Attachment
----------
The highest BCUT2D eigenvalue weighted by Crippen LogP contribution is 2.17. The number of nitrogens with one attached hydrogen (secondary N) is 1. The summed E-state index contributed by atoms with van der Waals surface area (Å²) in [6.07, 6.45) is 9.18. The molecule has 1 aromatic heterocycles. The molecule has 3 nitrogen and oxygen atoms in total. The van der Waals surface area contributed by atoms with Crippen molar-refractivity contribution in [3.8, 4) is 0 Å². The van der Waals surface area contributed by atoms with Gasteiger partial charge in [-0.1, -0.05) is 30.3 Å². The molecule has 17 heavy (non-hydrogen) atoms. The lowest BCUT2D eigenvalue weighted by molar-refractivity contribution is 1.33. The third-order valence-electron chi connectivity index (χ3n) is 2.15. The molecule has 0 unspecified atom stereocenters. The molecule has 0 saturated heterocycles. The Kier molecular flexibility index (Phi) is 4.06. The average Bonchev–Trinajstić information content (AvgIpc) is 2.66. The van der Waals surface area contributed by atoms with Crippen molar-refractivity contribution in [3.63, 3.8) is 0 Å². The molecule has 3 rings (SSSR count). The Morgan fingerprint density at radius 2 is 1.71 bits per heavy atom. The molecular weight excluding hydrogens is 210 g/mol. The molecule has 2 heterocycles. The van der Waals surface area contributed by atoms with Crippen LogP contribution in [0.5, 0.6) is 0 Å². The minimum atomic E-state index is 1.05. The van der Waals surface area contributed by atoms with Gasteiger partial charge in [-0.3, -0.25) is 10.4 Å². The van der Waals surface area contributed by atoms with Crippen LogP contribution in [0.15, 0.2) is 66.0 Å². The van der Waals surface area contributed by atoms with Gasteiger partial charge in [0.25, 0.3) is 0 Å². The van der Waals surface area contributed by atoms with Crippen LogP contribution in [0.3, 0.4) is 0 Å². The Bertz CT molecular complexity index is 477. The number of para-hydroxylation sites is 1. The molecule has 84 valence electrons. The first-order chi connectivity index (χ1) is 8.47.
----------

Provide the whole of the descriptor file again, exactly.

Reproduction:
The highest BCUT2D eigenvalue weighted by Crippen LogP contribution is 2.17. The number of nitrogens with one attached hydrogen (secondary N) is 1. The summed E-state index contributed by atoms with van der Waals surface area (Å²) in [6.07, 6.45) is 9.18. The molecule has 1 aromatic heterocycles. The molecule has 3 nitrogen and oxygen atoms in total. The van der Waals surface area contributed by atoms with Crippen molar-refractivity contribution in [3.8, 4) is 0 Å². The van der Waals surface area contributed by atoms with Gasteiger partial charge in [-0.1, -0.05) is 30.3 Å². The molecule has 17 heavy (non-hydrogen) atoms. The lowest BCUT2D eigenvalue weighted by molar-refractivity contribution is 1.33. The third-order valence-electron chi connectivity index (χ3n) is 2.15. The molecule has 0 unspecified atom stereocenters. The molecule has 0 saturated heterocycles. The Kier molecular flexibility index (Phi) is 4.06. The average Bonchev–Trinajstić information content (AvgIpc) is 2.66. The van der Waals surface area contributed by atoms with Crippen molar-refractivity contribution in [3.63, 3.8) is 0 Å². The molecule has 3 rings (SSSR count). The Morgan fingerprint density at radius 2 is 1.71 bits per heavy atom. The molecular weight excluding hydrogens is 210 g/mol. The molecule has 2 heterocycles. The van der Waals surface area contributed by atoms with Crippen LogP contribution in [0.5, 0.6) is 0 Å². The minimum atomic E-state index is 1.05. The van der Waals surface area contributed by atoms with Gasteiger partial charge in [-0.3, -0.25) is 10.4 Å². The van der Waals surface area contributed by atoms with Crippen LogP contribution in [0.15, 0.2) is 66.0 Å². The van der Waals surface area contributed by atoms with Gasteiger partial charge in [0.25, 0.3) is 0 Å². The van der Waals surface area contributed by atoms with Crippen LogP contribution in [0.3, 0.4) is 0 Å². The Bertz CT molecular complexity index is 477. The number of para-hydroxylation sites is 1. The molecule has 84 valence electrons. The first-order chi connectivity index (χ1) is 8.47.